|curator's statement||september 2012 selection|
e l e g y f o r a q u e e n d o m t h a t n e v e r b e c a m e
c u r a t o r : q u i t o z i e g l e r
"Last week I saw a young queen walking by. Coiffed hair, eye makeup, tight stretch pants, scarves. Maybe nineteen. This was the most endangered type of man in my generation, the kind most likely to die. For years whenever I saw a really nelly queen, I felt frightened for his safety. Being so tough and brave about how they looked on the street showed they were bold about their desires. At one point they seemed to have disappeared, to have been wiped out. But then new ones were created. Do they know their own history? Do they wonder why there are so few sixty-year-old versions of themselves passing by on the sidewalk? What do they want to be when they grow up?"
"It is not just that we have grown up, survived or not, without role models. It is rather that every moment of our social reality, the millieu of everyday existence, screams at us that we can not exist. Finding oneself outside of the binary concept of gender, we have the chance to increase the definitional awareness of what it is to be human. When one realizes that binary schemata -- that the mythical construction of self and other, good and evil, yes and no, right and wrong, all these artificial pairings -- does not really exist ... you can realize the arbitrary mythos of the world and begin creating one's own."
What is it like to be a really nelly queen growing up without fierce glittery grandmamas to show you how it's done? Or a hot androgynous genderqueer werquing it out without foxy silver inverts to advise us? Or a tiny queen who can't kiki with the vogue ball veterans turned tender with age? How do you figure out how to walk ferociously on a path pockmarked by invisible stilettos?
Why can't ghosts tell stories?
The photographs in this gallery are extraordinary to me. They are the images I wish I had seen when I was younger, to know that such a life was possible: ambiguously gendered individuals celebrating their fabulous and complicated lives, casually flirting with gender in the doorway of the Crowbar, the complex sexiness of the pregnant performer with their dildo, the radical faeries holding each other in the streets, Mark Morrisroe and his campy friends hanging out making films in shabby apartments. All of these images were taken before 2000 and tap into the magic and creativity of queer life at the time.
Coming of age in the early 90s, it never occurred to me that queerness was a sexy, available community or lifestyle. I was taught that to be gay meant dying of AIDS. Considering the sex-positive radical queertopia I now reside in as an adult, that death threat may actually have held some truth.
In my 1990s, the word "transgender" was a faceless mystery; its complexities elusive and unknown. It wasn't until I met the next transgeneration, the current cresting wave of individuals in their teens and 20s who have inherited so much language around the questioning of gender and have access to more of our community's history, that I began to understand that there was life outside the binary concept of gender.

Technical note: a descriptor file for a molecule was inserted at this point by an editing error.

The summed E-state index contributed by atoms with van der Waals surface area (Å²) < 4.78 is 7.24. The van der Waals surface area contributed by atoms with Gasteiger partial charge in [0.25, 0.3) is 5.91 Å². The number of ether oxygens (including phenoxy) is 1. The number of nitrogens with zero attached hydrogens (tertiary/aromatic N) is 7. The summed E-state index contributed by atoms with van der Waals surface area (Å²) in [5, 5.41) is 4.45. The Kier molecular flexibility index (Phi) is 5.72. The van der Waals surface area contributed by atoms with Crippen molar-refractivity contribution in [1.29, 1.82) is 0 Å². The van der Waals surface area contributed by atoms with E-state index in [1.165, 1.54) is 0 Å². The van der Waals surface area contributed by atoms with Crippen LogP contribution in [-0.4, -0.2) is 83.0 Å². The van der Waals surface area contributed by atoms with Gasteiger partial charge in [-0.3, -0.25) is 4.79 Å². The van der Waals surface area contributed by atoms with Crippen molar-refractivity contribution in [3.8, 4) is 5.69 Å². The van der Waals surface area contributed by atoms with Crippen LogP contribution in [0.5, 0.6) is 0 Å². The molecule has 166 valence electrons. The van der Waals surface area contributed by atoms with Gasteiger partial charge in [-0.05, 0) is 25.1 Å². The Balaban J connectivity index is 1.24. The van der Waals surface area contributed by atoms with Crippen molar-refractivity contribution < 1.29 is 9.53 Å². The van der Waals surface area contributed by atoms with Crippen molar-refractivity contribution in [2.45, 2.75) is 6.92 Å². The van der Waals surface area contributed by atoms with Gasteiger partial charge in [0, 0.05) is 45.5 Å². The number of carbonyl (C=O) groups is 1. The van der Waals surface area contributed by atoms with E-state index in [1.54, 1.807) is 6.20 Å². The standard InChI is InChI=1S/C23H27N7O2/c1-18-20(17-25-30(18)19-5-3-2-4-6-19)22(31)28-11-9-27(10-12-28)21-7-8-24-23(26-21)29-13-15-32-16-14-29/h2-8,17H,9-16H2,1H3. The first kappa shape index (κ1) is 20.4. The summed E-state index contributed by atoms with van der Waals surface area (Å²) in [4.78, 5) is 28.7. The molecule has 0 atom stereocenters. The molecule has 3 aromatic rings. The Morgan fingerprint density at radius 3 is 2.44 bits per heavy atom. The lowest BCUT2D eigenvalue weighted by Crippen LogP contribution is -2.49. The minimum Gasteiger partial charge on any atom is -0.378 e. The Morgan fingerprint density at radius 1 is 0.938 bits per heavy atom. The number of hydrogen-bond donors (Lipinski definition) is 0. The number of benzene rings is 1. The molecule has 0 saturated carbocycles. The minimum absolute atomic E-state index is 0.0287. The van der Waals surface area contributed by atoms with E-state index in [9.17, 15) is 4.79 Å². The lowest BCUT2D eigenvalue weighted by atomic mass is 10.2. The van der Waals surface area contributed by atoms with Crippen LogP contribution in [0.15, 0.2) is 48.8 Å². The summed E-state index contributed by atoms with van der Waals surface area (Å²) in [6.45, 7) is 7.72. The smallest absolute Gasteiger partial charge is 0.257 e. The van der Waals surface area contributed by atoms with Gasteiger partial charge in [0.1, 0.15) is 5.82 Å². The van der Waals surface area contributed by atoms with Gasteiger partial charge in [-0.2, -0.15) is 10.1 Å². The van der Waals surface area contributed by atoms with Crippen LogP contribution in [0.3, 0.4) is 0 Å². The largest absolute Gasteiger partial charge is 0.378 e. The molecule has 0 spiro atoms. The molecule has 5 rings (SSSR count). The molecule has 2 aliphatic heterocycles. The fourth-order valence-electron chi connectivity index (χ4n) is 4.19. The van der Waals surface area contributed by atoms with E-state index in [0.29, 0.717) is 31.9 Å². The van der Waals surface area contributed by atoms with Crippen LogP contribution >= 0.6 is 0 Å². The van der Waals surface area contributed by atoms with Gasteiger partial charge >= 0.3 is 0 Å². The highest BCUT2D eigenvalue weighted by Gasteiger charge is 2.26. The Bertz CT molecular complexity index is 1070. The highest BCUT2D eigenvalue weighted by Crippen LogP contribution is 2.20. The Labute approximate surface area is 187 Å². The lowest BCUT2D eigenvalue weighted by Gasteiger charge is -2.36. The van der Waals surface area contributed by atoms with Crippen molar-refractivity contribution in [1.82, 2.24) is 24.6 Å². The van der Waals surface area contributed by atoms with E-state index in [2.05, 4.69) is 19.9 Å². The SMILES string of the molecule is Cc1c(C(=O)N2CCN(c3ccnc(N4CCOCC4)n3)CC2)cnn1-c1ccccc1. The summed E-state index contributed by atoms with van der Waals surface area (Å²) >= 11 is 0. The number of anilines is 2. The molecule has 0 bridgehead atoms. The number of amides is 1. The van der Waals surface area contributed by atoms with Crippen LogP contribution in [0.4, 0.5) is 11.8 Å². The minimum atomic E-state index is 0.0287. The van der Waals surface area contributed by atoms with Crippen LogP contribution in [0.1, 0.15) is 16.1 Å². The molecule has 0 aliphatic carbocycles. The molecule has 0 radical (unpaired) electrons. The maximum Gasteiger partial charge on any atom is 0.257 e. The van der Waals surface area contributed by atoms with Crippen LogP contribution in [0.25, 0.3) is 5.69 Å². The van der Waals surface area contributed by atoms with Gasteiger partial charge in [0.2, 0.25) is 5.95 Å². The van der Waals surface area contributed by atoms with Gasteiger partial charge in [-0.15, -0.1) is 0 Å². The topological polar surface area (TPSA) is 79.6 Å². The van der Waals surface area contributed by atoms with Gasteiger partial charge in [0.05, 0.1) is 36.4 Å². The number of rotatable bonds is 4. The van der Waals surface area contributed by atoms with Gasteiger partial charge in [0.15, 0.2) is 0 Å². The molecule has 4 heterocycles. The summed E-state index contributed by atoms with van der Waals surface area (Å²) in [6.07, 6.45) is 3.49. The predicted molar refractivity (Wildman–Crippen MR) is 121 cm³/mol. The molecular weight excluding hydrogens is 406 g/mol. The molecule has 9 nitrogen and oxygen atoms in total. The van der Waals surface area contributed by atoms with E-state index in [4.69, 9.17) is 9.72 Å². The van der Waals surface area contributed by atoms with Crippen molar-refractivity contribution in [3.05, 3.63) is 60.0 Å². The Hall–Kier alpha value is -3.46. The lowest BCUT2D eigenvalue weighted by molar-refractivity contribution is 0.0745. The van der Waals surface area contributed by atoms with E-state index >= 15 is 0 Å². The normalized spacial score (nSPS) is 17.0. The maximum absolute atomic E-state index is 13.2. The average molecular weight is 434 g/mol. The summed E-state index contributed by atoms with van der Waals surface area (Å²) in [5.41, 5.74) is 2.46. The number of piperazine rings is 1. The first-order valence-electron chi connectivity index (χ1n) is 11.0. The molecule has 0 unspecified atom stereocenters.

Every generation takes the victories of their elders for granted; every new wave takes the present as a given and rapidly charges forward. If they had stayed alive, would we have come of age with gender-neutral bathrooms? Would there be three socially acceptable genders and a pronoun more graceful than "they"? Would transwomen still be getting harassed and killed on a weekly basis? Would they have reformed the prison system or developed universal health care? Would gay marriage even exist? What would exist that we can't even begin to imagine?
In these images are the faces of my elders, the brave genderwarriors who died too soon and took their futures with them. The ones who worked out so many things my generation was forced to rediscover on our own. The ones who performed tranny weddings, slipped away to the back room of the party with their dates, the emerging filmmakers who could have made the movie that saved the life of a suicidal baby queen, the friends of the photographers whose work is now collected in an archive of grief.
Who DO we want to be when we grow up? Who did THEY want to be? If they hadn't been decimated by the plague, would we, their descendants, be different, more humble? Did we inherit their angry vagabond spirits when they left this earth just as we were arriving? And if so, how can we honor their lives and their deaths, so future generations can just keep exploring?
The problem with images is that they don't have a voice. I can see the makeup and shy confidence, feel the awkwardness and exhilaration. But I want more: I want to hear the stories, and to learn from the wisdom they were able to accumulate.
Instead I can only just look, and wonder.
-- Quito Ziegler, Summer 2012, Grafton, Vermont and Berlin, Germany
b i o g r a p h y
Quito Ziegler is an artist who likes to play with gender, color, string, glitter, and their old Nikon camera. A book of their photographs from Brooklyn's radical queer/transgender community will be published in 2013 by the Daylight Foundation. They are the former producer of the Moving Walls photography exhibition at the Open Society Foundations, and a prolific curator of collective interdisciplinary projects in the queer community including NOT OVER: Me, You, Us and AIDS, Fame and Shame on the Lower East Side, and MIXploratorium. They are currently on a six-month sabbatical, dividing their time between Vermont, Berlin and the MacDowell Colony in New Hampshire.